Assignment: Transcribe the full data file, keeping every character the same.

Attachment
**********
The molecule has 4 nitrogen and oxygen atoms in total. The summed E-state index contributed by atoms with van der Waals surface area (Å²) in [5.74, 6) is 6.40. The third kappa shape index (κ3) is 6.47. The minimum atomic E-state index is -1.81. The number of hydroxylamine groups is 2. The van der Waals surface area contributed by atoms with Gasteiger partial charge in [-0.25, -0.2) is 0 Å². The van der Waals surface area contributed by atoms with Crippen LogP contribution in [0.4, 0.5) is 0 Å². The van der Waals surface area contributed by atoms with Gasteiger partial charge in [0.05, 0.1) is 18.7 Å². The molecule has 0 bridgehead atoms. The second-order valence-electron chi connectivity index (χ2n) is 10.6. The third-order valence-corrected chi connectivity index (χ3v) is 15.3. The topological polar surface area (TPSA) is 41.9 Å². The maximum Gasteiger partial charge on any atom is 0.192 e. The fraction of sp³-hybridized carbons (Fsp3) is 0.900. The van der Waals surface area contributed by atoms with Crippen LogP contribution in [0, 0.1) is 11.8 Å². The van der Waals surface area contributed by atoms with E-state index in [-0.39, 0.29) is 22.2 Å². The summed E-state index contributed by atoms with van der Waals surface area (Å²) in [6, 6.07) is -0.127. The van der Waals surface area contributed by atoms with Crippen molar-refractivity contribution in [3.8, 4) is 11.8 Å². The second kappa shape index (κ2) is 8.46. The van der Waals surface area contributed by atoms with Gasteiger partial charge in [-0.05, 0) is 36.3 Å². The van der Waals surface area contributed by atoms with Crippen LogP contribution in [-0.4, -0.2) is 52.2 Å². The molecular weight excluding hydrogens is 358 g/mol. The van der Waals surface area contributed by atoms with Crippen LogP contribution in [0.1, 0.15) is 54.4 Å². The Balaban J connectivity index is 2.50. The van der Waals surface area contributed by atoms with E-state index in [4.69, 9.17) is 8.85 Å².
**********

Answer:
The molecule has 4 nitrogen and oxygen atoms in total. The summed E-state index contributed by atoms with van der Waals surface area (Å²) in [5.74, 6) is 6.40. The third kappa shape index (κ3) is 6.47. The minimum atomic E-state index is -1.81. The number of hydroxylamine groups is 2. The van der Waals surface area contributed by atoms with Gasteiger partial charge in [-0.25, -0.2) is 0 Å². The van der Waals surface area contributed by atoms with Crippen LogP contribution in [0.4, 0.5) is 0 Å². The van der Waals surface area contributed by atoms with Gasteiger partial charge in [0.05, 0.1) is 18.7 Å². The molecule has 0 bridgehead atoms. The second-order valence-electron chi connectivity index (χ2n) is 10.6. The third-order valence-corrected chi connectivity index (χ3v) is 15.3. The topological polar surface area (TPSA) is 41.9 Å². The maximum Gasteiger partial charge on any atom is 0.192 e. The fraction of sp³-hybridized carbons (Fsp3) is 0.900. The van der Waals surface area contributed by atoms with Crippen LogP contribution in [0, 0.1) is 11.8 Å². The van der Waals surface area contributed by atoms with E-state index in [-0.39, 0.29) is 22.2 Å². The summed E-state index contributed by atoms with van der Waals surface area (Å²) in [6, 6.07) is -0.127. The van der Waals surface area contributed by atoms with Crippen molar-refractivity contribution in [3.8, 4) is 11.8 Å². The second kappa shape index (κ2) is 8.46. The van der Waals surface area contributed by atoms with Gasteiger partial charge in [-0.05, 0) is 36.3 Å². The van der Waals surface area contributed by atoms with Crippen LogP contribution in [-0.4, -0.2) is 52.2 Å². The molecular weight excluding hydrogens is 358 g/mol. The van der Waals surface area contributed by atoms with Crippen LogP contribution in [0.1, 0.15) is 54.4 Å². The Balaban J connectivity index is 2.50. The van der Waals surface area contributed by atoms with E-state index in [4.69, 9.17) is 8.85 Å².